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The severe winter storm that pummeled parts of Washington, D.C. with as much as six inches of snow on February 20, 2019 had most residents scrambling for the safety and warmth of their homes. However, Smithsonian's National Zoo's giant panda Bei Bei was not among them. The adorable three-year-old had the time of his life playing in the mounds of fresh powder that helped Washington, D.C. retain its stature as the snowiest major city on the US East Coast this year.
In the video released by the zoo's officials, the endearing giant panda is seen rolling in the snow, climbing on trees, and leaping off branches. His mother, 20-year-old Mei Xang, kept a watchful eye on her juvenile son while snacking on some delicious bamboo. Though father Tian Tian was nowhere to be found, it was he who first exposed a reluctant Bei Bei to snow in January 2016, when the giant panda was just six months old.
Born on August 22, 2015, Bei Bei, which means "precious treasure" in Mandarin, is the result of a cooperative breeding partnership between the Smithsonian's National Zoo and the China Wildlife Conservation Association. Under the agreement, all giant pandas born to Mei Xang and Tian Tian, who are on loan from the Chinese government, have to be sent to the Wolong Nature Reserve in China's Sichuan Province at age four to prepare them for breeding.
Though separating Bei Bei from his parents at such a young age may appear cruel, zoo officials say he is unlikely to miss them. That’s because, in the wild, giant pandas typically spend between 18 months and two years with their mothers before leaving to lead a solitary life. Zoo-born Bei Bei has followed a similar path and has been living in his own enclosure since early 2017. Hopefully, Tian Tian and Mei Xiang will have another cub before the adorable giant panda turns four.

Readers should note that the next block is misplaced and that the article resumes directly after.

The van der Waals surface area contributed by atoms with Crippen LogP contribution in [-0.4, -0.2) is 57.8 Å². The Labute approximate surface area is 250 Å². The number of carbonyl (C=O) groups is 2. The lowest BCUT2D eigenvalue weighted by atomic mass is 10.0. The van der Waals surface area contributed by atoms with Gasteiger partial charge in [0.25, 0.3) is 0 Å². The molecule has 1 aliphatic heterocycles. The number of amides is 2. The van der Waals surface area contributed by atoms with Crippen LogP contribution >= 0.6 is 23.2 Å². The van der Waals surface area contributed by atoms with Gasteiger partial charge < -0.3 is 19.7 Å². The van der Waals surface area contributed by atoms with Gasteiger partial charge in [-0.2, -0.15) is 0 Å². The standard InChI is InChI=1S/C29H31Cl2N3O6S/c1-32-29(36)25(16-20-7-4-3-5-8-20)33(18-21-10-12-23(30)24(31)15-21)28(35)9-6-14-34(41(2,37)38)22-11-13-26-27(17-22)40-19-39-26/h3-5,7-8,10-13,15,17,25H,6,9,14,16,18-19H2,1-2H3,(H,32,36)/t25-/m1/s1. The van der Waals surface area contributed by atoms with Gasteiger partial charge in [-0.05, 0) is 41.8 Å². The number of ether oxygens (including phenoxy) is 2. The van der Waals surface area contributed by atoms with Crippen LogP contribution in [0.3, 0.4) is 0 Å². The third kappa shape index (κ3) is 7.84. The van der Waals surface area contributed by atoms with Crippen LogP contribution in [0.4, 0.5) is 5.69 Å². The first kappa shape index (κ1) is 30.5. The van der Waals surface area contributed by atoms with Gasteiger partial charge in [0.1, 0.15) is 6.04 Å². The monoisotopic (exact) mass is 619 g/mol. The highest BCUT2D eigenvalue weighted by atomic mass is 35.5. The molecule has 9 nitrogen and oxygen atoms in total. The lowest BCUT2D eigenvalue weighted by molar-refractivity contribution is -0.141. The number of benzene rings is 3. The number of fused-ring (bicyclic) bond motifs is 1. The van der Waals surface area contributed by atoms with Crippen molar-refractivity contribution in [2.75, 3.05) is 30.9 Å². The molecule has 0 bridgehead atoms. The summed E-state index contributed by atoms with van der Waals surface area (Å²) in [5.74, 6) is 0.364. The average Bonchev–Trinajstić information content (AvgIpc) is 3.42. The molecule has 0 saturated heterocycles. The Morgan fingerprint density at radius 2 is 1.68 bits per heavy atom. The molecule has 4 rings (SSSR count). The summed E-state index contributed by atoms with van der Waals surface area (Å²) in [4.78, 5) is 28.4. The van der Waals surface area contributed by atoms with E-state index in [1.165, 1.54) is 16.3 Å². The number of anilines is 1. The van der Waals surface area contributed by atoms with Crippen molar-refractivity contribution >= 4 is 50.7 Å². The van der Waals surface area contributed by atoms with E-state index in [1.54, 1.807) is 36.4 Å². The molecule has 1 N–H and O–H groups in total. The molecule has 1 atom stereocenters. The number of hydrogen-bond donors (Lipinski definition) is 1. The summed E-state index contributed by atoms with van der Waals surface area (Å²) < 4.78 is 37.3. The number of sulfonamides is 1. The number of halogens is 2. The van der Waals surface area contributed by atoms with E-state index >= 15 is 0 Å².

Endemic to China, giant pandas are easily recognizable by the distinctive black patches around their eyes, over their ears, and across their necks and limbs. Unfortunately, thanks to climate change and loss of habitat, they are the rarest members of the bear family and one of the most endangered animals in the world. The latest consensus, conducted in 2014, discovered just 1,864 giant panda specimens in the wild. Though low, it is a significant improvement since the 1970s, when the animal's numbers had dwindled to less than 1,000. Hopefully, with some help from Bei Bei, and his older siblings Bao Bao and Tai Shan, who are already at the Wolong Nature Reserve, the population of the playful, cuddly bears will continue to increase.
Resources: CNN.com Dailymail.co.uk, nationalzoo.si.edu,smithsonianmag.com.